People Want to Sleep in Giant Potato, Heart Mountain Cabin

People will apparently spend money to sleep outside, so we shouldn't be shocked that they're willing to pay to sleep in a potato.

Ellen Fike

January 15, 20213 min read

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People will apparently spend money to sleep outside under the stars, so we shouldn’t be shocked that they’re willing to shell out to sleep in a potato.

Yeah, no joke, Boise’s Idaho Statesman newspaper recently reported that a giant Russet potato is Idaho’s most wished for Airbnb rental. It’s 28 feet long and looks actually pretty cool on the inside.

“After months of spending time indoors this year, Airbnb has identified a new trend of ‘wish list wanderlust’ as Americans are daydreaming about traveling regularly and reporting feeling optimistic as a result,” Airbnb said.

In case you’re curious, it’s $165 a night to stay inside of the potato, which is worth a night of happiness, we must say.

According to the Airbnb listing, the space is recycled from the Idaho Potato Commission’s Big Idaho Potato Tour. This 6-ton potato has traveled on the back of a semi-truck to 48 states over seven years.

Now resting on 400 acres just south of Boise, the attraction has been remade into a “hotel” by Kristie Wolfe, a former Big Idaho Potato Tour spokesperson, to allow for stylish private comfort. Amenities include a customized silo turned into a spa retreat perfect for soaking while looking up at the stars.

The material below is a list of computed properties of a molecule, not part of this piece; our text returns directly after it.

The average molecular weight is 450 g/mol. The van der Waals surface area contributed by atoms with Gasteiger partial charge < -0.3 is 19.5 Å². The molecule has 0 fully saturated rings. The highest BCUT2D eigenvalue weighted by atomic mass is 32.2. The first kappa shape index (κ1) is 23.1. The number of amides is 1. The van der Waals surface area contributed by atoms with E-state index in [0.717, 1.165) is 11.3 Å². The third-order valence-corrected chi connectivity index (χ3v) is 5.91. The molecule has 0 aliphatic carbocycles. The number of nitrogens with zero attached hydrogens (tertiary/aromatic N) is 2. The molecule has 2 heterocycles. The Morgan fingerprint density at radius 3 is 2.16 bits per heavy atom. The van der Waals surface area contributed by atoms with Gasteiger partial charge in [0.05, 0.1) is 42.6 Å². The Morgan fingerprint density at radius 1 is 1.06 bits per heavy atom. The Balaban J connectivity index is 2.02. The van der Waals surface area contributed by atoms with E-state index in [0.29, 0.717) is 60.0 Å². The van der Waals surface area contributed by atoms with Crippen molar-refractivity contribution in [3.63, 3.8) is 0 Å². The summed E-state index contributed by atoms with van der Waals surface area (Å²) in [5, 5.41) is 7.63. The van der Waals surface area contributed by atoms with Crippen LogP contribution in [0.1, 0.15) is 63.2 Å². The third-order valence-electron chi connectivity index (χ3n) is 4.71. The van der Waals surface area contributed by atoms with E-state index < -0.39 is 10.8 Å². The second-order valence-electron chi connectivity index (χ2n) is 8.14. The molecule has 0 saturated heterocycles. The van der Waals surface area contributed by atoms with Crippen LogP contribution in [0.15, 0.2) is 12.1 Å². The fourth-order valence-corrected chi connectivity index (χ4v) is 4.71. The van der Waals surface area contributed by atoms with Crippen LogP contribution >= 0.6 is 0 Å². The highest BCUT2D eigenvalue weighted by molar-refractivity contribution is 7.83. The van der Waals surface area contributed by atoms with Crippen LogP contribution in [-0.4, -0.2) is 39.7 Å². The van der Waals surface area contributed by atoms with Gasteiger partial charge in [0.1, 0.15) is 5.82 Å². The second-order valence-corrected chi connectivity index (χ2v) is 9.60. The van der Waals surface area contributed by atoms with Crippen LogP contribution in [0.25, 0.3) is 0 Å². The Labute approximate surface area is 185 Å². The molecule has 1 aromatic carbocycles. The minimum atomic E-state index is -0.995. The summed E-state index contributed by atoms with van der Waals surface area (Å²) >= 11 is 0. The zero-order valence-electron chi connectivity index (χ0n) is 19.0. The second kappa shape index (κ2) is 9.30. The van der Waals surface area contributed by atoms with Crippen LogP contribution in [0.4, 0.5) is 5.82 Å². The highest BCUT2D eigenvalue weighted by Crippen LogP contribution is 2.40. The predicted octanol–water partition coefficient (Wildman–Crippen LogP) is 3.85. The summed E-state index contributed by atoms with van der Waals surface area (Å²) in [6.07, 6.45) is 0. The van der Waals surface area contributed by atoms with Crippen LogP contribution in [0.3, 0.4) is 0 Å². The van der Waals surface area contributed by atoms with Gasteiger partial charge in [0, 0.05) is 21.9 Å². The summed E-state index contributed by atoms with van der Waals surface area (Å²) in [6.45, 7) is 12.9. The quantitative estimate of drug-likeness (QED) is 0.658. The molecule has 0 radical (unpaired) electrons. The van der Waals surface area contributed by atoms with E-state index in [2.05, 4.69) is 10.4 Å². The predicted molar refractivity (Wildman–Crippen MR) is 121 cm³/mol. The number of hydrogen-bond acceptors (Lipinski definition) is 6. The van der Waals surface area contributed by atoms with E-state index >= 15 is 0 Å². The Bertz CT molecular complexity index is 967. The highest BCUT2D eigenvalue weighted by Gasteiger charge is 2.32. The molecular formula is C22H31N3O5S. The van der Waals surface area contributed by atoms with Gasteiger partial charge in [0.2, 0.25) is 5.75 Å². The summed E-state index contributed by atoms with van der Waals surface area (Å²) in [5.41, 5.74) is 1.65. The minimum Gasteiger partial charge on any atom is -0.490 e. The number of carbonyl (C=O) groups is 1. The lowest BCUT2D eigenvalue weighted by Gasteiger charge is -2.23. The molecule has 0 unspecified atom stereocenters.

For an extra dose of cuteness, The Big Idaho Potato Hotel comes with the cutest jersey cow in the world who will be your fuzzy pet for the stay.

So, what’s in Wyoming’s inventory of must-stay locations? Turns out the state’s most requested rental is in Powell.

The rental is a Heart Mountain Japanese-influenced cabin found at Big Quiet Cowboy Camping and will cost you $150 per night.

According to the listing, the cabin, one of several accommodations at Big Quiet Cowboy Camping, contains Japanese influences in its architectural design. It’s also located on a 400-acre certified organic farm.

Amenities include a shower for two, dry sauna and a large, elliptical bathtub with unobstructed views of the front deck, surrounding landscape and mountains of the Big Horn Basin, along with a communal fire pit so you can enjoy what the company calls the “best part of camping.”

“They say the best part of camping is sitting around the campfire at night; Wide open skies above you, the sound of coyotes howling in the distance,” reads a description of the cabin. “That stuff is real, not just fiction made up in spaghetti westerns, and that’s why we have built a communal fire pit. Come on down and bring your harmonica, ukulele, guitar, djembe, or dobro!”

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Ellen Fike